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- The giant python appeared just two days after William Ewoi was buried in his home
- It is believed that the python’s appearance was a form of appreciation and respect for the snake leader
- William’s son Vincent Ewoi hailed the incident, saying it was a sign that her late father, who loved snakes, has returned home
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Residents of Kampi Samaki Village, Baringo District, were in awe when a python slipped to the home of a snake handler who died and was buried on Thursday, July 8th.
The family of 86-year-old snake master William Ewoi said the animal’s visit was a sign of happiness. Photo: Caroline Guevara.
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Just two days after William Ewoi was buried in his home, the giant python appeared and made journeys between his home and his grave as if paying his final respects.
The reptile was so focused that it was not bothered by the noise of the villagers who had shown up at Ewoi’s house to witness the startling scene.
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It is believed that the python’s appearance was a form of appreciation and respect for the snake handler for the good care and protection he provided to the snakes.
The 86-year-old snake master’s family paid tribute to the incident, saying the reptile’s visit was a sign of good luck.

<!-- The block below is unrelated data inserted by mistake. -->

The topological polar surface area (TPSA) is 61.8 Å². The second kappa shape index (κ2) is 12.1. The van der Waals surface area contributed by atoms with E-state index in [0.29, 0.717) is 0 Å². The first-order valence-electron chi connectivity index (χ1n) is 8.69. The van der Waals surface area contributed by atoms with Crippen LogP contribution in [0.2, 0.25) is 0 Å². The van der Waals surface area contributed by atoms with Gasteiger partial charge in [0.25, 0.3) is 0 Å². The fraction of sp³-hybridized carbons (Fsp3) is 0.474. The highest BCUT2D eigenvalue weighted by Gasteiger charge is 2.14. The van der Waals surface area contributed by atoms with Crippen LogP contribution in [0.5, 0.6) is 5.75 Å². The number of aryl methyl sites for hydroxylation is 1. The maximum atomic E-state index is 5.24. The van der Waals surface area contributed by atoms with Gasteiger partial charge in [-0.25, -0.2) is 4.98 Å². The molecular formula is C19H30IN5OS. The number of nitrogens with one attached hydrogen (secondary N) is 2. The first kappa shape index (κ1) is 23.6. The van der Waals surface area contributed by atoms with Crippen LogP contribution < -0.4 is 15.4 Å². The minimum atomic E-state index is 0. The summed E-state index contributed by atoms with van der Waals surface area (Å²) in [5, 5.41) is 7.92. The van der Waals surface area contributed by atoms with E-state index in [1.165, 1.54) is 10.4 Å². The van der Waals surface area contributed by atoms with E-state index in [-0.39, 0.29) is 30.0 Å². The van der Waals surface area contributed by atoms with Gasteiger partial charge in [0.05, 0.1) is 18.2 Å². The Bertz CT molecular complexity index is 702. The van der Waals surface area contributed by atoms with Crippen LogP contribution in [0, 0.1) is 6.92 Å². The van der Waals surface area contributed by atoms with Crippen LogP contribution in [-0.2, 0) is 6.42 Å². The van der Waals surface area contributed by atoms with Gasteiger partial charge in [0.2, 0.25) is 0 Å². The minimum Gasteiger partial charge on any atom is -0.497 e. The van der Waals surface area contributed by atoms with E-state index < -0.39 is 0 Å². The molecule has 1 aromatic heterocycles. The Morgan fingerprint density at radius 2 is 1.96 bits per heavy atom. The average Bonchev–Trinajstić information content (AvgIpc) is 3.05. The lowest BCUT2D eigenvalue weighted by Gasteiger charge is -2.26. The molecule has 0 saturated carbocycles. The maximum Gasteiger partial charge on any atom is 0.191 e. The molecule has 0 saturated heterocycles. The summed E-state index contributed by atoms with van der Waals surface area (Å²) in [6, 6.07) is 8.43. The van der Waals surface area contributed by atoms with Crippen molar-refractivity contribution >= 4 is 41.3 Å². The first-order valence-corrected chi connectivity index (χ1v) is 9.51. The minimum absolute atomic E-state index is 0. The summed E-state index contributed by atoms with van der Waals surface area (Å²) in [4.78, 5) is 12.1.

His son Vincent Ewoi hailed the incident, saying it was a sign that her late father, who loved snakes, has returned home.
Vincent said before his father died that he said the snake would appear.
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Not a witch
Vincent further disproved the common notion that snake handlers are witches or wizards.
Instead, he said his father would catch snakes, milk their venom, and present the reptile to tourists visiting Lake Baringo.
The poison harvested would be sold locally and internationally.
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“It’s not witchcraft at all, because as a family, snakes were our main source of income. Our father traded with them and taught us to feed and domesticate snakes, ”Vincent said.
The deceased’s wife, Easter Ewoi, said they would not kill the animal. She added that they would continue to treat snakebite victims the same way as William did.
Honored by the National Museums of Kenya
William had been honored by the National Museums of Kenya. He has been described as a gifted freelance reptile collector.
In a separate story, the late Paul Chemng’ok’s family had to obey instructions contained in his will ordering that he should not be buried with fanfare or grandeur.
There was no modern coffin, sermons, eulogies, speeches and condolences during his funeral on Saturday, July 10th, attended by hundreds of mourners.
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